Down a bit more and then back where you started!”
Said John, “You go down, to the depth you decree,
Then dig it all sideways, it’s obvious, you see!”
"Down then across?" Jacob said with a snort.
"How can you have had such a ludicrous thought?!
I am laughing so hard that I'm getting a stitch!
What a weird, wacky way to try digging a ditch!"
"If you insist on initially digging across,
Then that is your problem, your burden and loss,"
Said John with a fierce and furious frown,
"But for this field we will first go straight down!"
"Across and then down, and make no mistake,
That's how we will dig!" said the workman named Jake.
"Down then across!" John was angry indeed,
"It's the only way forward and how we'll proceed."
“Across and then down!”
“Down then to the side!”
“Your brain has dissolved!”
“Yours has shrivelled and died!”
It might have been Jacob, or John, who first struck,
But then they were at it and both run amuck,
Punching and pinching and bashing and butting,
And biting and fighting and knocking and nutting!
John gave a bellow and Jake gave a cry,
and both failed to notice the clouds in the sky.
The wind started whooshing through whipple and willow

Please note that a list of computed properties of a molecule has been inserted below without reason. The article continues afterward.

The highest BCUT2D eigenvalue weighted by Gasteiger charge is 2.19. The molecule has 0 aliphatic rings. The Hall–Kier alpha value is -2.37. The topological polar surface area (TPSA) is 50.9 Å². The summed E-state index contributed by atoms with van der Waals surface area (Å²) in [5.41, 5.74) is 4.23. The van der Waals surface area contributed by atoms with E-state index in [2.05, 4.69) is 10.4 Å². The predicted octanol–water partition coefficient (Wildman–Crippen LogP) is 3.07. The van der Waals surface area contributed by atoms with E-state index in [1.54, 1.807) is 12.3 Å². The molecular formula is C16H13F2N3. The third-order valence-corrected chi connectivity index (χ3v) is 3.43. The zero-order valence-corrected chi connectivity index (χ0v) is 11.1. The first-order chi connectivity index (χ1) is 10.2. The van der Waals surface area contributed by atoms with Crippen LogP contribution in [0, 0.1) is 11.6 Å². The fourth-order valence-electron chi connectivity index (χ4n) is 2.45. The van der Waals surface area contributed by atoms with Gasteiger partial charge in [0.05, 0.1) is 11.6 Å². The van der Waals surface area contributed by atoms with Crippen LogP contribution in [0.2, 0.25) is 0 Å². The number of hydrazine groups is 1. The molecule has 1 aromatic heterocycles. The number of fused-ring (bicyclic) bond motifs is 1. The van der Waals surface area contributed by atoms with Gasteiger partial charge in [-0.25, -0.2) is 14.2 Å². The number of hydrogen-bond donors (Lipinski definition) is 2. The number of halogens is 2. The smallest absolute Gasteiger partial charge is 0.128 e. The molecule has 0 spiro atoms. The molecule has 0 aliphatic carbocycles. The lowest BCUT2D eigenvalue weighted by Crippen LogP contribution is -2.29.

and piled up the clouds in a billowing pillow.
"Down!" shouted John, "Down, and that is all!"
"Across!" bellowed Jake as rain started to fall.
Dropping and dripping in drizzling drops,
It pelted and pummelled in ponderous plops.
The two battled on as the field started flooding,
Kicking and flicking and thumping and thudding.
They skirmished and scrummed not the least bit dishearted,
By the big job that they'd not even started.
The other was wrong and they knew they were right,
And they bawled and they bellowed and brawled through the night
As the rain it rained down and on flooded the flood,
The seeds washed away and the soil became mud.
The water sloshed upwards with splishing and splashes,
Up past their navels and nostrils and lashes.
Their yelling and tromping and tramping and troubles
Dissolved in a series of babbling bubbles.
Their shouting and stamping and vindictive violence,
Was all of a sudden replaced with a silence.
At last came the day with the dawning of morning,
And thus came the farmer without the least warning,
To see all the work of his ditch-digging team,
But when he arrived they were not to be seen.
Where there’d been a field he’d now got a lake,
And there was no sign of a John or a Jake.
He looked all around with the greatest dismay,
For his workers were gone and his crops washed away.
Shoulders all slumping, back homeward he slunk,
For his hopes were all dashed and his livelihood sunk.
The moral, if really it needs much explaining,
Is ditches need digging before it starts raining,
And methods don’t matter, beliefs are all one,
As long as the task you are given gets done.
You say my beliefs and my theories need righting,
But let’s get the job done before we start fighting.
Later there’s plenty of time for debate,
But let’s dig the ditches before it’s too late.
Bickering’s daft; so on with our calling,
For you never know when the rain will start falling.
Copyright Thomas Jones 2016